In general, the perception we have of hell is that of a place of eternal torment and pain, where fire and brimstone are constant occurrences, mimicking the scatological vision of Dante’s Inferno. No doubt that the many different ideas about hell were attached to the general concept of the underworld; bringing much confusion, inflicting fear, pain and guilt to the living, and ultimately generating a state of control and power over individuals in search of a transcendental understanding.
Ultimately, what we find through this polemic topic is the way the Bible teaches us about the domains of the dead, and what awaits a soul after its earthly journey. The Old Testament talks about only Sheol, the place of the departed souls. Sheol is found in the text of the Bible 65 times. It is translated as “the pit” 3 times, as “the grave” 31 times and as “hell” 31 times.
The other texts of the New Testament use the word Hades, a Greek word to denote the underworld designating it as the abode of the dead, but again as a transitional and temporary state of reality for the departed souls. The word Hades is used 11 times, being rendered as “hell” 10 times and “the grave” once.
“In hell, where he was in torment, he looked up and saw Abraham far away, with Lazarus by his side.”
To add to this concept of underworld, we have two more ideas or words that again contribute to the confusion about the destination of a soul after its passage through incarnations. These words are Tartarus, which is found once and the word Gehenna, which is used 12 times.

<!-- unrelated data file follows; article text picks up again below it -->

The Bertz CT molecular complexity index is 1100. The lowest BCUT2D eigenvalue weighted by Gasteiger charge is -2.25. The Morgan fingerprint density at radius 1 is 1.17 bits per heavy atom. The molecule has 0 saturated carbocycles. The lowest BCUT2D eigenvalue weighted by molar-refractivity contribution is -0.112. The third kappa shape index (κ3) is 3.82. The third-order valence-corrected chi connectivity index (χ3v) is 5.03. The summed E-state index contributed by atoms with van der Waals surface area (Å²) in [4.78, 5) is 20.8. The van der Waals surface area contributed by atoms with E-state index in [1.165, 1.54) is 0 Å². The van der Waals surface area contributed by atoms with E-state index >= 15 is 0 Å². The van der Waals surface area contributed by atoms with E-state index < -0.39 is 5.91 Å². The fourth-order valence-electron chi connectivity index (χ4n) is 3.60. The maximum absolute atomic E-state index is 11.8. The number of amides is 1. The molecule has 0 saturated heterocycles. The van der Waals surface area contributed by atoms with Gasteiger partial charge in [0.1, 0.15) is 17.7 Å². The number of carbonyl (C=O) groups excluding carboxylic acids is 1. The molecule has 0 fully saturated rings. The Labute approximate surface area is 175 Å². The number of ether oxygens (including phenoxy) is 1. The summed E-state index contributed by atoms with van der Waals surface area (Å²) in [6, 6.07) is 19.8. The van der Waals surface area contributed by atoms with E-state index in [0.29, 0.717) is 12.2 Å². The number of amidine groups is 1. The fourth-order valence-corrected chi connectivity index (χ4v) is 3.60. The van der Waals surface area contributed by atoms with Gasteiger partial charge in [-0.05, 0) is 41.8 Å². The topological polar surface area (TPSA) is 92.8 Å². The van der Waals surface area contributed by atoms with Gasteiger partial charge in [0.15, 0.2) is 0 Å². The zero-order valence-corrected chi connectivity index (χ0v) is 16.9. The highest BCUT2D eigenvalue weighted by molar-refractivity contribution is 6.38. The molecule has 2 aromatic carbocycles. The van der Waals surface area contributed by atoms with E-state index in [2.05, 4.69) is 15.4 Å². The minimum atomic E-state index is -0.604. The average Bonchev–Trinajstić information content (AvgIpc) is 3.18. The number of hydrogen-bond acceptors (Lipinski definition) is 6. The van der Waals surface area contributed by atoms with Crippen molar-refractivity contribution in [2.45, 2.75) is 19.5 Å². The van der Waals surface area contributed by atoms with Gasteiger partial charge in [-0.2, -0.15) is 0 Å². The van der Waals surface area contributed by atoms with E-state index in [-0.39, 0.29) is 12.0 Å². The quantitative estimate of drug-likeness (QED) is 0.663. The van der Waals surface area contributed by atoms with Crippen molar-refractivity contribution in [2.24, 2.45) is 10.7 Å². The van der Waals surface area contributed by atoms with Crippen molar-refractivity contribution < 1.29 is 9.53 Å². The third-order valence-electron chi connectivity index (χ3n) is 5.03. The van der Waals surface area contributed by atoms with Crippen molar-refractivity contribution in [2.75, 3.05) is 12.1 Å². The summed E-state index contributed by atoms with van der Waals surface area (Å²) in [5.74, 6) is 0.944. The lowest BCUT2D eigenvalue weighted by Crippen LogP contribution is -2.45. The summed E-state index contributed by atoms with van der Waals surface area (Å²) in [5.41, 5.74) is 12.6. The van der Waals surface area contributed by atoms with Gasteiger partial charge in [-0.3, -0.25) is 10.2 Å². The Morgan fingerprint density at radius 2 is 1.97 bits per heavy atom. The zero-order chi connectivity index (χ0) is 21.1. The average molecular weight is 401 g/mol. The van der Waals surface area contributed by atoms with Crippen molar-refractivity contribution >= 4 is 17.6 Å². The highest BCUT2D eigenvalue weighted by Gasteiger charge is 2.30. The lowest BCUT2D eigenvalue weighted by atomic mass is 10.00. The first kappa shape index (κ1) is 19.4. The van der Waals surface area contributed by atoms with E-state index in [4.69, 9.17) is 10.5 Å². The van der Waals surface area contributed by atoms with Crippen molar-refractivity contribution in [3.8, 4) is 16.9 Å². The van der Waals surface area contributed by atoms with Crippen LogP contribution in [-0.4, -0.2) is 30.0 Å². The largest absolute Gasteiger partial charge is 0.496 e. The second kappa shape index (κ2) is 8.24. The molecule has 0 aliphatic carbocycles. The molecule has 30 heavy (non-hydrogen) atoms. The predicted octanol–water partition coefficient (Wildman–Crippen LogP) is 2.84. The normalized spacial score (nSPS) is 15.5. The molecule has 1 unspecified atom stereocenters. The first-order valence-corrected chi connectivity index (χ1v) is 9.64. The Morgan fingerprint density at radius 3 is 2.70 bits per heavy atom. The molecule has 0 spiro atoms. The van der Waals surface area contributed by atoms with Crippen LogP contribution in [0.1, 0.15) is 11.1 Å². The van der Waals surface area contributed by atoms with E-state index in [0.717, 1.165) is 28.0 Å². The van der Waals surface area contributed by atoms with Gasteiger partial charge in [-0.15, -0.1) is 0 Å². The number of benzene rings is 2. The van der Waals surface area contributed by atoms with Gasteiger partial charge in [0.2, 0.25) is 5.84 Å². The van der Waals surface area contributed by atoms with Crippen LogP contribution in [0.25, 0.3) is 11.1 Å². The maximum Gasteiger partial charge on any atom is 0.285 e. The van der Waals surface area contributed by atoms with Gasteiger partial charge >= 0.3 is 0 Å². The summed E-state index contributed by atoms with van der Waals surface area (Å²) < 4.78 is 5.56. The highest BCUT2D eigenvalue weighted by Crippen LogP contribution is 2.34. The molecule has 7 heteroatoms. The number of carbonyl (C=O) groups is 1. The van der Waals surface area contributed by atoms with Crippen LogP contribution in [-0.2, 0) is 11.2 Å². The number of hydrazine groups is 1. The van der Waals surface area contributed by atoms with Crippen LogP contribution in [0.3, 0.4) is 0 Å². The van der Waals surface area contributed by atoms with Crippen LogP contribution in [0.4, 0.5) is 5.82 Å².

See 1 Peter 4:6
 The Second Death refers to the “death” of the soul, not the death of the physical body.
 Old Testament/Hebrew Bible’s underworld, a place of darkness to which all the dead go, both the righteous and the unrighteous, regardless of the moral choices made in life, a place of stillness and darkness cut off from God.
 Inferno (Italian for “Hell”) is the first part of Dante Alighieri’s 14th-century epic poem Divine Comedy.
 A Greek concept; It is a deep, gloomy place, a pit, or an abyss used as a dungeon of torment and suffering that resides beneath the underworld. In the Gorgias, Plato (c. 400 BC) wrote that souls were judged after death and those who received punishments were sent to Tartarus.
 Gehenna actually existed as a geographical place in ancient times; it was a place outside ancient Jerusalem where the bodies of criminals and non-Jews were burned.